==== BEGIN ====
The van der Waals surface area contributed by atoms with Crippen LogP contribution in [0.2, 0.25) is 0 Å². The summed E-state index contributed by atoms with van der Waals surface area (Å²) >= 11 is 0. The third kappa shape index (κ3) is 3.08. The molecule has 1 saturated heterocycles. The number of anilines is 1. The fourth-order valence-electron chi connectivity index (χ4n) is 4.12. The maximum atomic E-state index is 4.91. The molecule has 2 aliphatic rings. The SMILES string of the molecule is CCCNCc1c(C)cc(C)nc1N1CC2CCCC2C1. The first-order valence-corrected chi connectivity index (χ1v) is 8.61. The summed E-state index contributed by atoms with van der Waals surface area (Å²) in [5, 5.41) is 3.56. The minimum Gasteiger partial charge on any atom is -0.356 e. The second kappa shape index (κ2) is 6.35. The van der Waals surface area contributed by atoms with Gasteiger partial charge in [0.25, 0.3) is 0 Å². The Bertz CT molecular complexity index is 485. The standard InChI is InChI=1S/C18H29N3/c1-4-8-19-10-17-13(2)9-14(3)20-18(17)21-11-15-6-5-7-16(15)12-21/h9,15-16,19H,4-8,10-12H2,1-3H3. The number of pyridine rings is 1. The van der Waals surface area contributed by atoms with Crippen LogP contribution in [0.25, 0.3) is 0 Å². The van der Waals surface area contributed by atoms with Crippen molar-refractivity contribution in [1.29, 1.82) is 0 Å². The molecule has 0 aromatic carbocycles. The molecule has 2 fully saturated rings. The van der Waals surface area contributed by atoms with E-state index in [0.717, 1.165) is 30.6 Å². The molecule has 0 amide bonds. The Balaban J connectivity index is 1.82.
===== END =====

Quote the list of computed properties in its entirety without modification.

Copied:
The van der Waals surface area contributed by atoms with Crippen LogP contribution in [0.2, 0.25) is 0 Å². The summed E-state index contributed by atoms with van der Waals surface area (Å²) >= 11 is 0. The third kappa shape index (κ3) is 3.08. The molecule has 1 saturated heterocycles. The number of anilines is 1. The fourth-order valence-electron chi connectivity index (χ4n) is 4.12. The maximum atomic E-state index is 4.91. The molecule has 2 aliphatic rings. The SMILES string of the molecule is CCCNCc1c(C)cc(C)nc1N1CC2CCCC2C1. The first-order valence-corrected chi connectivity index (χ1v) is 8.61. The summed E-state index contributed by atoms with van der Waals surface area (Å²) in [5, 5.41) is 3.56. The minimum Gasteiger partial charge on any atom is -0.356 e. The second kappa shape index (κ2) is 6.35. The van der Waals surface area contributed by atoms with Gasteiger partial charge in [0.25, 0.3) is 0 Å². The Bertz CT molecular complexity index is 485. The standard InChI is InChI=1S/C18H29N3/c1-4-8-19-10-17-13(2)9-14(3)20-18(17)21-11-15-6-5-7-16(15)12-21/h9,15-16,19H,4-8,10-12H2,1-3H3. The number of pyridine rings is 1. The van der Waals surface area contributed by atoms with Crippen LogP contribution in [0.25, 0.3) is 0 Å². The van der Waals surface area contributed by atoms with Crippen molar-refractivity contribution in [1.29, 1.82) is 0 Å². The molecule has 0 aromatic carbocycles. The molecule has 2 fully saturated rings. The van der Waals surface area contributed by atoms with E-state index in [0.717, 1.165) is 30.6 Å². The molecule has 0 amide bonds. The Balaban J connectivity index is 1.82.